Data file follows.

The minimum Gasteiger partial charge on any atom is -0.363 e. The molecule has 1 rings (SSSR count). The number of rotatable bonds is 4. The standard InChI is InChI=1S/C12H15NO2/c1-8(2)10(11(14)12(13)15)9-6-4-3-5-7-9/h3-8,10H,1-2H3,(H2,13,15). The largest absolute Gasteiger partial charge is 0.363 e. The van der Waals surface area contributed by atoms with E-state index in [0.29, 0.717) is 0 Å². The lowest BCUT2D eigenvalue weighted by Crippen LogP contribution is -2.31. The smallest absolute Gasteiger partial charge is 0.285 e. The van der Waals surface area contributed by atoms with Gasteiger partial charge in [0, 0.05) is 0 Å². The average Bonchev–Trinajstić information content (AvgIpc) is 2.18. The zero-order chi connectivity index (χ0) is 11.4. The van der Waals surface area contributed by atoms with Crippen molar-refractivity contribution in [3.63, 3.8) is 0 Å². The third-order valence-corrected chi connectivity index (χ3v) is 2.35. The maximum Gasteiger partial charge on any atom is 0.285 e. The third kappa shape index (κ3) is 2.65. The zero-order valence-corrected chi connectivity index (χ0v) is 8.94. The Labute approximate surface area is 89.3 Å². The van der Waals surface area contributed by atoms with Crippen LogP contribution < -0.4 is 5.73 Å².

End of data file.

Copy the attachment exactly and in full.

The minimum Gasteiger partial charge on any atom is -0.363 e. The molecule has 1 rings (SSSR count). The number of rotatable bonds is 4. The standard InChI is InChI=1S/C12H15NO2/c1-8(2)10(11(14)12(13)15)9-6-4-3-5-7-9/h3-8,10H,1-2H3,(H2,13,15). The largest absolute Gasteiger partial charge is 0.363 e. The van der Waals surface area contributed by atoms with E-state index in [0.29, 0.717) is 0 Å². The lowest BCUT2D eigenvalue weighted by Crippen LogP contribution is -2.31. The smallest absolute Gasteiger partial charge is 0.285 e. The van der Waals surface area contributed by atoms with Gasteiger partial charge in [0, 0.05) is 0 Å². The average Bonchev–Trinajstić information content (AvgIpc) is 2.18. The zero-order chi connectivity index (χ0) is 11.4. The van der Waals surface area contributed by atoms with Crippen molar-refractivity contribution in [3.63, 3.8) is 0 Å². The third-order valence-corrected chi connectivity index (χ3v) is 2.35. The maximum Gasteiger partial charge on any atom is 0.285 e. The third kappa shape index (κ3) is 2.65. The zero-order valence-corrected chi connectivity index (χ0v) is 8.94. The Labute approximate surface area is 89.3 Å². The van der Waals surface area contributed by atoms with Crippen LogP contribution < -0.4 is 5.73 Å².